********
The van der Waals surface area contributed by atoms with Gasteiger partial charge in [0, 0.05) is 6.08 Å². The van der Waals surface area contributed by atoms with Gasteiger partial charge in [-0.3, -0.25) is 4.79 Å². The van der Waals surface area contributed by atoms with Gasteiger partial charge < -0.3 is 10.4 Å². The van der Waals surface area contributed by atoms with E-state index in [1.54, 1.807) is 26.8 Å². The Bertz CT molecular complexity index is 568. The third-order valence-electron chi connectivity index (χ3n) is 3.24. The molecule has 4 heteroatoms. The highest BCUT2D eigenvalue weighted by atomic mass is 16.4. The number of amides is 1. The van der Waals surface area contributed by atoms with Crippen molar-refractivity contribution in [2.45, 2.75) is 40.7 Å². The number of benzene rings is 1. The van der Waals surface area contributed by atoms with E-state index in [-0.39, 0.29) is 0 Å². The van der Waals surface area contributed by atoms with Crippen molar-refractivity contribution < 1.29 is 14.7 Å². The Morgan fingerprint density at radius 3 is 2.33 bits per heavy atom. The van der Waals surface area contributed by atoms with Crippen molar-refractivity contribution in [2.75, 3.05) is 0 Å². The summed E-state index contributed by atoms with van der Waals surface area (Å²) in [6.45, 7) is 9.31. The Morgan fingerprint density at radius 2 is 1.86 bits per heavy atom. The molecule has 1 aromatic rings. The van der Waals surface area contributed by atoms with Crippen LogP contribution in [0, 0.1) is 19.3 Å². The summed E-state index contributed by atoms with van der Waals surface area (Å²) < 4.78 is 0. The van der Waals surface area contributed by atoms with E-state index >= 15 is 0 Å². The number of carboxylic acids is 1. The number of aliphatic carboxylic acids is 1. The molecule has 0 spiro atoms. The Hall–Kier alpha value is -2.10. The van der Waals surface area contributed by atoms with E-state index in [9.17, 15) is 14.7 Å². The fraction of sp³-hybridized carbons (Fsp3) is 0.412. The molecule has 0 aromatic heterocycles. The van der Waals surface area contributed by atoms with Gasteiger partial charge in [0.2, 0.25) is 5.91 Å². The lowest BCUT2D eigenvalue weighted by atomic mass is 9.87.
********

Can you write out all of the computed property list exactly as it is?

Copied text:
The van der Waals surface area contributed by atoms with Gasteiger partial charge in [0, 0.05) is 6.08 Å². The van der Waals surface area contributed by atoms with Gasteiger partial charge in [-0.3, -0.25) is 4.79 Å². The van der Waals surface area contributed by atoms with Gasteiger partial charge < -0.3 is 10.4 Å². The van der Waals surface area contributed by atoms with E-state index in [1.54, 1.807) is 26.8 Å². The Bertz CT molecular complexity index is 568. The third-order valence-electron chi connectivity index (χ3n) is 3.24. The molecule has 4 heteroatoms. The highest BCUT2D eigenvalue weighted by atomic mass is 16.4. The number of amides is 1. The van der Waals surface area contributed by atoms with Crippen molar-refractivity contribution in [2.45, 2.75) is 40.7 Å². The number of benzene rings is 1. The van der Waals surface area contributed by atoms with E-state index in [-0.39, 0.29) is 0 Å². The van der Waals surface area contributed by atoms with Crippen molar-refractivity contribution < 1.29 is 14.7 Å². The Morgan fingerprint density at radius 3 is 2.33 bits per heavy atom. The van der Waals surface area contributed by atoms with Crippen molar-refractivity contribution in [2.75, 3.05) is 0 Å². The summed E-state index contributed by atoms with van der Waals surface area (Å²) in [6.45, 7) is 9.31. The Morgan fingerprint density at radius 2 is 1.86 bits per heavy atom. The molecule has 1 aromatic rings. The van der Waals surface area contributed by atoms with Crippen LogP contribution in [0, 0.1) is 19.3 Å². The summed E-state index contributed by atoms with van der Waals surface area (Å²) < 4.78 is 0. The van der Waals surface area contributed by atoms with E-state index >= 15 is 0 Å². The number of carboxylic acids is 1. The number of aliphatic carboxylic acids is 1. The molecule has 0 spiro atoms. The Hall–Kier alpha value is -2.10. The van der Waals surface area contributed by atoms with E-state index in [9.17, 15) is 14.7 Å². The fraction of sp³-hybridized carbons (Fsp3) is 0.412. The molecule has 0 aromatic heterocycles. The van der Waals surface area contributed by atoms with Gasteiger partial charge in [0.2, 0.25) is 5.91 Å². The lowest BCUT2D eigenvalue weighted by atomic mass is 9.87.